Economic growth projections remained steady at 2.1%, the unemployment rate is still expected to finish the year at 4.5%, and year-end core inflation expectations ticked a bit higher to 1.9% from 1.8%. While it was acknowledged that inflation is getting closer to the 2% target, they indicated this target is symmetric and was interpreted to mean the Fed is willing to let inflation run a little higher before they start to get concerned. Along those lines, I saw something where economists think interest rates need to be at least 2% before any tapering would occur. To sum it all up, there was an overall sense of disappointment even though the Fed did hike rates, market experts are looking at June and December as the next likely moves, and the Fed pretty much feels the same about everything as they did back in December.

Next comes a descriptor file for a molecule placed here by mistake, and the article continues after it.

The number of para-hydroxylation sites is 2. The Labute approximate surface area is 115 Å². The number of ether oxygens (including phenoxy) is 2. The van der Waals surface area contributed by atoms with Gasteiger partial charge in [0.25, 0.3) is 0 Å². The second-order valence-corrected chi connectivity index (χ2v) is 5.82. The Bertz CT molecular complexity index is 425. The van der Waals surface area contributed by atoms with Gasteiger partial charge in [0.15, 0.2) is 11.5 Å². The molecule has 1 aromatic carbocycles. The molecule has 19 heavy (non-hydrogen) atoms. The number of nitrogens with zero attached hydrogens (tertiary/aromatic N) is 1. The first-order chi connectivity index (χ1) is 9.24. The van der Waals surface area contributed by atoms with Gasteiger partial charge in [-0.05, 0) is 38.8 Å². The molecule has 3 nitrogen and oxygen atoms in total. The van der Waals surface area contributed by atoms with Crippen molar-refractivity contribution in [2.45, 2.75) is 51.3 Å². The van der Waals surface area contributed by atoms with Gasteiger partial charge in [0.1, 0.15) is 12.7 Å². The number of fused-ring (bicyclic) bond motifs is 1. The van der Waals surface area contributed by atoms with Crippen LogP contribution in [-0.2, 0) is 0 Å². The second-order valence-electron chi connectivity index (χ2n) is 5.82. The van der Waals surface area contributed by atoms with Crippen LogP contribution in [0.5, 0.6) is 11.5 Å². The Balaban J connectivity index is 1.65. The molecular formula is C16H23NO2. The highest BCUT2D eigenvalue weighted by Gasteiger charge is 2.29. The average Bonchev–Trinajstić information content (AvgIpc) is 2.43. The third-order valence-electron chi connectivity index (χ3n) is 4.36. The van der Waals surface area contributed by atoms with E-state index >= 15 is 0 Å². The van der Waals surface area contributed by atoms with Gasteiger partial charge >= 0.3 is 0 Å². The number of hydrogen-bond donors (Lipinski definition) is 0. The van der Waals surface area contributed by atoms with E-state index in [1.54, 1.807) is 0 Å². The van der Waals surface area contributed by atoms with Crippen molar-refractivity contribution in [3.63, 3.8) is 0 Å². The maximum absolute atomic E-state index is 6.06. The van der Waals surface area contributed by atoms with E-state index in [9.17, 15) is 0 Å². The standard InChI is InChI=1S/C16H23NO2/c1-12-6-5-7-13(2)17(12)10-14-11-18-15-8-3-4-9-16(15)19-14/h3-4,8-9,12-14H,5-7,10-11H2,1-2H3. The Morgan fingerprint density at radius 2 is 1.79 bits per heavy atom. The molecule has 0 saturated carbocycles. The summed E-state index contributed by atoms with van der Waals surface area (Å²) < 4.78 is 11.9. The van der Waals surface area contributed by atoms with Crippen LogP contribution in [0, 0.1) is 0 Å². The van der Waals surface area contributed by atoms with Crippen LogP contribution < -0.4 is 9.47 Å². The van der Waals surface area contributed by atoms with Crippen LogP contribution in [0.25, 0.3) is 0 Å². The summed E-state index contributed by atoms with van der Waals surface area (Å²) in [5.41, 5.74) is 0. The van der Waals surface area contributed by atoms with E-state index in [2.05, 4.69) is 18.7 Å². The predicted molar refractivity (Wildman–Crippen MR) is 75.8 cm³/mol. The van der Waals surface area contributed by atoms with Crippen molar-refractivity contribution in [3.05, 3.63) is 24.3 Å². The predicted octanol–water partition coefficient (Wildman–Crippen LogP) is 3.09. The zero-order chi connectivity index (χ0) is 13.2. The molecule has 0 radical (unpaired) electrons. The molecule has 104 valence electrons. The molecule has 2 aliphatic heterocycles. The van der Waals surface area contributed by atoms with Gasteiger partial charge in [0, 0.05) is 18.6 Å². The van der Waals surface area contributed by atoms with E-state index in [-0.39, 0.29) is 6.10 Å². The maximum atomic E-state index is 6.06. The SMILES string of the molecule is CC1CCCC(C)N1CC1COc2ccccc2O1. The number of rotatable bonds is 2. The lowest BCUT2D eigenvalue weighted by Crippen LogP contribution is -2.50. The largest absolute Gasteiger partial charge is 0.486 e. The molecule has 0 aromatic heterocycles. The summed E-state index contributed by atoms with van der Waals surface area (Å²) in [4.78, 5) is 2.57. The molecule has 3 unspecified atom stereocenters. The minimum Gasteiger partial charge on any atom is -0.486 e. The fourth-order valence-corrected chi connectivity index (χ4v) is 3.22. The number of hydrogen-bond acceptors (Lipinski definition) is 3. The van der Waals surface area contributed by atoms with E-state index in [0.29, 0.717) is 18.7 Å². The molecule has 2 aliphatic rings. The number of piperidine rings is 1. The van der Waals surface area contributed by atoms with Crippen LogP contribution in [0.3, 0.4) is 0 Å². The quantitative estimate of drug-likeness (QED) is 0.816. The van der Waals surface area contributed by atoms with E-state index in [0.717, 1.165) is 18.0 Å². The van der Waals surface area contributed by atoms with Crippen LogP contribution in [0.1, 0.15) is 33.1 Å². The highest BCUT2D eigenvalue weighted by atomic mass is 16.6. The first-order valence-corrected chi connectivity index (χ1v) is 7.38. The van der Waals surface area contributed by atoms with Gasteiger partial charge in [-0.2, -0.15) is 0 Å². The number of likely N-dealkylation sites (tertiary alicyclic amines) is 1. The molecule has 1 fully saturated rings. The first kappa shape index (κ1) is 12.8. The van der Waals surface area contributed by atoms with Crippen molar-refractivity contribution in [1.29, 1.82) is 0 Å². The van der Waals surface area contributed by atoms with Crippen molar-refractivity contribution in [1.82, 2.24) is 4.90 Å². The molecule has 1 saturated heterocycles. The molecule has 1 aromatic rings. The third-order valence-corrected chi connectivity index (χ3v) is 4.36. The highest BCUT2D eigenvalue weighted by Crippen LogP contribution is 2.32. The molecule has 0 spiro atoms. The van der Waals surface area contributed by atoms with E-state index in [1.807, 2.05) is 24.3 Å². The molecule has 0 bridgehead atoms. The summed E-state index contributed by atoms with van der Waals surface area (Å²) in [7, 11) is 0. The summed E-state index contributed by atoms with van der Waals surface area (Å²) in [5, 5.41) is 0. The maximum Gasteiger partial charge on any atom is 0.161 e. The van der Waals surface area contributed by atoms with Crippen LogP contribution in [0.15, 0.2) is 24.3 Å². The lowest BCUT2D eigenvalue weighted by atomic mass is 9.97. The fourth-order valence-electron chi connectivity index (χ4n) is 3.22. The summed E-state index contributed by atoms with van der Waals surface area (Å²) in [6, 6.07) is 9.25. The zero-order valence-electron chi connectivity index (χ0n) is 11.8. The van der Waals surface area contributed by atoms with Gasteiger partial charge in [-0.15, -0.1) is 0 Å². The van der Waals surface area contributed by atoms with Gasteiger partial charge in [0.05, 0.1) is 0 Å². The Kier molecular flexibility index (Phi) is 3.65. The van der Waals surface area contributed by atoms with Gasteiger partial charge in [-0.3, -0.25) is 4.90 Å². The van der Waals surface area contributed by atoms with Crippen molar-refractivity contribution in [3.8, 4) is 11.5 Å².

And now, let’s shine the spotlight on Dane Moody and get his market analysis.
The markets broke out of their ranges on Wednesday afternoon, thanks to the Federal Reserve’s statement. Traders spent the seconds, minutes and hours after the Fed’s announcement and Yellen’s press conference unwinding the “strong dollar” positions they had accumulated over the last week or so. The markets expected Fed members to sound more hawkish about additional hikes in 2017 and 2018, but as Mike mentioned above, Yellen and Co. intend on staying the course through the end of next year.
The moves in currencies and metals were swift and fairly substantial. Traders drove almost every currency up on the day, with many currencies strengthening by over 1%. Gold finished Wednesday adding 20 bucks for the day, and silver advanced by 46 cents, a 2.73% rise. The 10 year treasury yield fell off a cliff immediately following the published announcement, eventually settling at 2.5003. The US dollar index was down over 1% and is starting to get close to dropping below the 100 figure, which it has held since early February.
The euro and Swiss franc added to their gains on the day as exit polls from the Netherlands indicated that Prime Minister Mark Rutte’s party won the most seats in parliamentary elections. The euro hit a 5 week high, and the Swiss franc moved right up against parity, a 4 week peak.